So when does a freelance tech journo's point of view on politics matter. #mediawatch

It matters when an obvious right wing twitter user decides he can act like a 3 year old and tell tales.  ( Media Watch 30/9/2010)

What then irritates me even more is when Media Watch and Fairfax take what is obviously a political agenda and run with it.  Like vexatious litigants taking up our time, this complaint falls into this category.

I fail to see how a person that doesn’t interview politicians, has nothing to do with them or their reporting cannot express a political view.  Perhaps the language was not the best, but the sentiment was well agreed with by those with similar political views.

Yet for some reason the label of “Journalist” means that the person is no longer entitled to a political view no matter where within an organisation or even external to that organisation.

More so, if anyone who is any Journalist now makes any comment even when obviously not on the job (at 11pm) expresses any political view on Twitter a precedent has been established to rake them over the coals.

Gloating about telling tales is plain childish, certainly doesn’t further any arguments about the reasoning behind what was nothing more than a blatant biased political attack.  If Julia Gillard had been called bad names, would he have complained.  I doubt it. ( e.g saying  Paul Howl is talking shit )

Why also did Media Watch deem this newsworthy is also questionable.  700 followers and an account which clearly stated Freelance Tech Journalist making political statements is not that big a story is it?

The fallout from Media Watch will be for at least a while people will keep a little quieter.  Managers will look at the noise that was generated and tighten the noose a little more. And a few people will just go underground, well at least until they are found out again.

A vexatious complainant with an obvious political agenda gets to wield influence that could have cost someone a sizeable chunk of their income ( I presume). Yes the language was a bit harsh, and yes on reflection he shouldn’t have said what he did, but remove one or two harsh words and you are left with the tone.  The tone is now what is endangered not only from Journalists, but all those that work in any corporation that is worried about its public image.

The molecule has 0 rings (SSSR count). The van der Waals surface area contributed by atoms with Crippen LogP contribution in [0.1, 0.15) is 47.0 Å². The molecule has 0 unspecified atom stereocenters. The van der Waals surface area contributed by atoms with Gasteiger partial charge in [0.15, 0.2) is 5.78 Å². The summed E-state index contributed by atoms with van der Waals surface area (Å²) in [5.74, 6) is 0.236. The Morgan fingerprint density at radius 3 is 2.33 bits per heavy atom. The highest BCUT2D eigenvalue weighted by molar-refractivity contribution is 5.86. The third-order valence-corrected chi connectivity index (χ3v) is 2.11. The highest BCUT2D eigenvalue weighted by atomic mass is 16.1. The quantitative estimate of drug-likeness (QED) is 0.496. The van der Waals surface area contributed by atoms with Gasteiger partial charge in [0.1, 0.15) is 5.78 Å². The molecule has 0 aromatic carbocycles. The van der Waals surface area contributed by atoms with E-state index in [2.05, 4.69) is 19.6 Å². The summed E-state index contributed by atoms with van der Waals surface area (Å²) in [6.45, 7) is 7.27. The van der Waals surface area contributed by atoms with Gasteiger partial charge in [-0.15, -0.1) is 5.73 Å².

The lines between public and private are blurring, but that does not mean that only your employer is how you are defined, nor should it.

6 Responses to “So when does a freelance tech journo's point of view on politics matter. #mediawatch”

  1. I just put the following comment up on the Media Watch site:

    This does seem a bit over the top. I love Mediawatch, but surely this is blurring the lines a bit? Very many things are said on twitter in a torrent of one liners, and there are a multitude of journalists, politicians, political commentators and de-facto journalists saying all kinds of things. Turner commented on Abbott being nauseatingly smug and I believe he was. I thought so at the time. The choice of language was unnecessary, but not that unusual.
    As for Hutchison, are you suggesting that either of the quoted comments is not true?
    If Mediawatch is to include social media in its range of subject matter, then surely the recent rantings of John Groves, State President of One Nation Victoria ( is more worthy of coverage?
    For that matter, what about the gloating of the conservative social commentator who claims to have reported Turner to Media Watch? ( Media Watch rightfully champions the cause of checking sources. Did you check Candelori’s form?

  2. and Candelori just twittered this link:

    I’ve got my own hate piece:

  3. In meat space, your social network is about trust and reputation. If I find out that you are not honest in your descriptions, if you tend to gild the lilly, then i will think less of you. In short, in real life, In your personal and professional life you are the same person; honest and therefore trust worthy, or not.

    The difference between meat space and cyber space is that in the later, your words are permanent, enabling us to compare what Turner actually said, how he described something against what actually happened.

    ADAM TURNER: this a—hole is trying to make a victory speech, complete with cheersquad…

    TONY ABBOTT: There should be no premature triumphalism tonight.

  4. I posted this comment on another article, but it relates quite well to what wolfcat has written:

    The funny part in all this is that people think journalists shouldn’t suffer the exact same scrutiny they apply to politicians and others.

    And whilst Mr Turner is not a member of the Canberra press gallery, the reality is that leading up to the election he had things to say in regards to the National Broadband Network and the proposed mandatory ISP filter. All fine. His final pre-election analysis on which of the major parties should get the gong basically concluded that whilst Labor sought to filter the internet, their policy was more tolerable than no NBN at all under the Coalition. No problem with that, he is entitled to hold that opinion.

    But when you start calling politicians c**k-suckers and a-holes, you bring the journalism profession into disrepute. This wasn’t a “private” comment as some have tried to argue, it was a public comment on one of the world’s most prominent social networks. And given his previous policy analysis in the Age and SMH online sections, makes his comments all the more relevant when it comes to holding him to account.

    I stand by everything I have said and done. I don’t seek to run away from any of it.

  5. an other good post on this can be found here

Discussion Area - Leave a Comment